50 Member States Still to Pay 2012 UN Dues, Including US

Jan. 2, 2013 – Fifty UN member states have yet to pay their dues to the organization’s Regular Budget for 2012, including the United States – the largest contributor by some distance, assessed to pay 22 percent of the $2.5bln budgeted for last year.

A tally, or “honour roll” as it’s called by the UN, shows that 143 countries have paid their dues to the Regular Budget – which pays staff wages and related costs in eight headquarter locations in the US, Europe, Asia, Africa, and Latin America. The Regular Budget also covers international conferences, public information work, human rights promotion, and special UN missions to conflict areas.

Nine countries contribute about 70 percent of the total budget: US – $568mln; Japan – $296mln; Germany – $189mln; UK – $156mln; France – $144mln; Italy – $118mln; Canada – $75mln; Spain – $75mln; and China – $75mln. The US is the only one of the nine not to have paid its dues by Dec 31, 2012.

Among the countries that also have not yet paid are Comoros, Jamaica, Lebanon, Mali, Sudan, *South Sudan, and Venezuela.

The two countries with the lowest assessments – Central African Republic and the Solomon Islands – have both paid their $23,000 share.

Republican lawmakers are quick to pour scorn on the UN but a closer look at what the US gains from the organization – strictly in economic terms – paints a different picture.

Of the 43,000 staff working for the UN Secretariat, some 2,700 are US citizens, or 6.2% of the total staff. Japan, the second highest financial contributor, has a mere 167 staff members or 0.59%, according to the latest available Composition of the Secretariat report.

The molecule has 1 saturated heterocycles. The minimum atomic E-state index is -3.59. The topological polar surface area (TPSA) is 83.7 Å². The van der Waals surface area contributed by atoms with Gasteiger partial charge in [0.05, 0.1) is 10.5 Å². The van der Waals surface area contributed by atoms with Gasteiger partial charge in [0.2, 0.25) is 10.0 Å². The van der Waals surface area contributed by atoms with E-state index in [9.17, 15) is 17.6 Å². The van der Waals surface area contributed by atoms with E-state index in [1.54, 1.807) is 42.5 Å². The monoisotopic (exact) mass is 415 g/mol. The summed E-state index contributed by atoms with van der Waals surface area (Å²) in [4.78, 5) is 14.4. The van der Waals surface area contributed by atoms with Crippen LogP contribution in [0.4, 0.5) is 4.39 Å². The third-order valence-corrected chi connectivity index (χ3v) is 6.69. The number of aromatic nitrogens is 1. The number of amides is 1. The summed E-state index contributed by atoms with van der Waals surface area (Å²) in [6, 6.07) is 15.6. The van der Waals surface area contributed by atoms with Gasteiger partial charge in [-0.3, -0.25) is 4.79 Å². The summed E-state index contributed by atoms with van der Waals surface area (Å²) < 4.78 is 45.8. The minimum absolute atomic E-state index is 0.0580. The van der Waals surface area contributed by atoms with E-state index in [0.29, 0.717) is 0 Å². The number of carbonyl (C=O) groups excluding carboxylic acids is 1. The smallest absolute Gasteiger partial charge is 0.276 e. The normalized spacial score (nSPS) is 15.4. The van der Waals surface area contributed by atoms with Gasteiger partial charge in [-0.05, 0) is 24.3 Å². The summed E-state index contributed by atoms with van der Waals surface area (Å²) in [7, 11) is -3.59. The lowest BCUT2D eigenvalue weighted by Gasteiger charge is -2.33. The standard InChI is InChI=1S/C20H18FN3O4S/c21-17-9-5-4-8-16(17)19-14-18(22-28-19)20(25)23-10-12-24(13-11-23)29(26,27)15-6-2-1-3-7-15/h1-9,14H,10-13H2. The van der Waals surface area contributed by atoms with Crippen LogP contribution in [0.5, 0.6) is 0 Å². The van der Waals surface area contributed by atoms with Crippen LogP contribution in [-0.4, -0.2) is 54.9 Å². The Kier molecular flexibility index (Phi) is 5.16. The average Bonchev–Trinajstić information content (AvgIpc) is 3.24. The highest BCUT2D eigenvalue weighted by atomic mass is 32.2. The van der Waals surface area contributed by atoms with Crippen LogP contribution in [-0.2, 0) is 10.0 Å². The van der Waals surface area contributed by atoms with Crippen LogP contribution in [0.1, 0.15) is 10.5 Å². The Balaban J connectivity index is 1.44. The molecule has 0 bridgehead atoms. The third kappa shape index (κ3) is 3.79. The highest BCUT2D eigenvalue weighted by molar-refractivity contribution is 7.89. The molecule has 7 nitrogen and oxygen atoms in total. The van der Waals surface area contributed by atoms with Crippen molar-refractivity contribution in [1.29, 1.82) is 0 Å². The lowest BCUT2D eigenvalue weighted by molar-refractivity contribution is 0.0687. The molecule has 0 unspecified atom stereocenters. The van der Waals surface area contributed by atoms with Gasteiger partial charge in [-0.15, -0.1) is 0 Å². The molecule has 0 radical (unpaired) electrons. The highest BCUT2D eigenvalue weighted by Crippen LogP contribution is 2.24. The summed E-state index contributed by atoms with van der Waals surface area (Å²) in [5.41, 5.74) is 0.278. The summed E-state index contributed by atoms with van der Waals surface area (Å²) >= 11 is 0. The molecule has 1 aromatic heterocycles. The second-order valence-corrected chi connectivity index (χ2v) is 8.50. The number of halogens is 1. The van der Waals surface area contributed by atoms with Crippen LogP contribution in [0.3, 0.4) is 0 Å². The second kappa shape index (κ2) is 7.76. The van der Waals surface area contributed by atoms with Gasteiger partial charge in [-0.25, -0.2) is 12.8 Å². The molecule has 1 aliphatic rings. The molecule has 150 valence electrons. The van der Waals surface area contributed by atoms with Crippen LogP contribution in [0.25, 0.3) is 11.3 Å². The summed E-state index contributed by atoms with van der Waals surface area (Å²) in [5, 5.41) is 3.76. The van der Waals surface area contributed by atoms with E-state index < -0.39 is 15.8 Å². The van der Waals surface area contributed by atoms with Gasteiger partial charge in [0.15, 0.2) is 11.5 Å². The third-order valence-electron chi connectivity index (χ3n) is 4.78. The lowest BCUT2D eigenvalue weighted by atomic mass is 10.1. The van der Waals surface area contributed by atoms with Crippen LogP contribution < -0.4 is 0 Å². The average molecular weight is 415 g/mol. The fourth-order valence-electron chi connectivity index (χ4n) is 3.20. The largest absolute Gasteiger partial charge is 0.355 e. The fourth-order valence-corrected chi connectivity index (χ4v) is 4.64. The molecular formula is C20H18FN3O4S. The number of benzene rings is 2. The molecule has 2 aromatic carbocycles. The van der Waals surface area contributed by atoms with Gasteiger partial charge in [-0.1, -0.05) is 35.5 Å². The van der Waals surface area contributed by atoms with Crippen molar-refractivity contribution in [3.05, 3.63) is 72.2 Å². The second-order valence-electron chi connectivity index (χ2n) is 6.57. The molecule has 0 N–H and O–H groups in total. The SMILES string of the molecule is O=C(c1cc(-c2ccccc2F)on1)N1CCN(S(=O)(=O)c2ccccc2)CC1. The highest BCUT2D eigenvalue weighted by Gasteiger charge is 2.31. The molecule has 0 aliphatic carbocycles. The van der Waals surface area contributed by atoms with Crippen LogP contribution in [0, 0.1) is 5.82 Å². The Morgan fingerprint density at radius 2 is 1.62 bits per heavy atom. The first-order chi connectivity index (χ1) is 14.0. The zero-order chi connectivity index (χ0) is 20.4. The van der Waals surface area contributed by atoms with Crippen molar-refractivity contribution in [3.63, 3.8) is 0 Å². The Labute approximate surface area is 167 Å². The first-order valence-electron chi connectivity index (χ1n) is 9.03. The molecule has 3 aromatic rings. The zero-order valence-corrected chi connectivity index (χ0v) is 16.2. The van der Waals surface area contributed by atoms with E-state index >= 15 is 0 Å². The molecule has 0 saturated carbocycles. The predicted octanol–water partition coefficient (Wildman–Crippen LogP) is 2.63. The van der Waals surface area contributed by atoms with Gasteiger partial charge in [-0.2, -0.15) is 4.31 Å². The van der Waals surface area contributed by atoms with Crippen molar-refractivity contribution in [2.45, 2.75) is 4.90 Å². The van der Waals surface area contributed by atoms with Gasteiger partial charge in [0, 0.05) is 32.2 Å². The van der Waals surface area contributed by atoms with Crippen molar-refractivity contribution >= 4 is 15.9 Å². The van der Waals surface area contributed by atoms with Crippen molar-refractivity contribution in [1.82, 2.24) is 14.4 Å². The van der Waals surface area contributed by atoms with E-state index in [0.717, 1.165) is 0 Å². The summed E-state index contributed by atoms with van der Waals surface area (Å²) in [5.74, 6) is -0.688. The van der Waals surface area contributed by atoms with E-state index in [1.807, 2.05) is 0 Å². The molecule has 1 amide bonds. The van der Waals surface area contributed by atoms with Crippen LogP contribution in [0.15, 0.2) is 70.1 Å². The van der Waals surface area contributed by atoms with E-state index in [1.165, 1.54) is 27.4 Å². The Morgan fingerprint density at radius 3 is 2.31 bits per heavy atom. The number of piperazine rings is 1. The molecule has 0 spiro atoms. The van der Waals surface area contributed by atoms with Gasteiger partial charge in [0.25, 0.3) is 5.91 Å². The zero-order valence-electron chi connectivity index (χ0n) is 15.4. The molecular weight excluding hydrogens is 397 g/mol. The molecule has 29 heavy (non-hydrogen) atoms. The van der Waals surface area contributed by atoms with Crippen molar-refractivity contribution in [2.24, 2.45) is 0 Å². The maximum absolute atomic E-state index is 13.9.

In addition, a 2010 report from UN Foundation showed that the UN Secretariat procured more than $832 million from US companies in 2010. The report also said that the economic benefit to New York City by having UN Headquarters located in the city is about $3.3bln annually.

– Denis Fitzgerald 

(Separate to economic benefits, the US – as well as holding a veto in the Security Council – is also allocated the key top political post in the UN – Undersecretary-General for Political Affairs, currently Jeffrey Feltman. It also gets to nominate the head of the UN children’s agency, UNICEF, currently Anthony Lake; and the World Food Program, currently, Ertharin Cousin.)

* South Sudan was admitted to the UN in July 2011, after the Budget Committee met in June and thus was not assessed.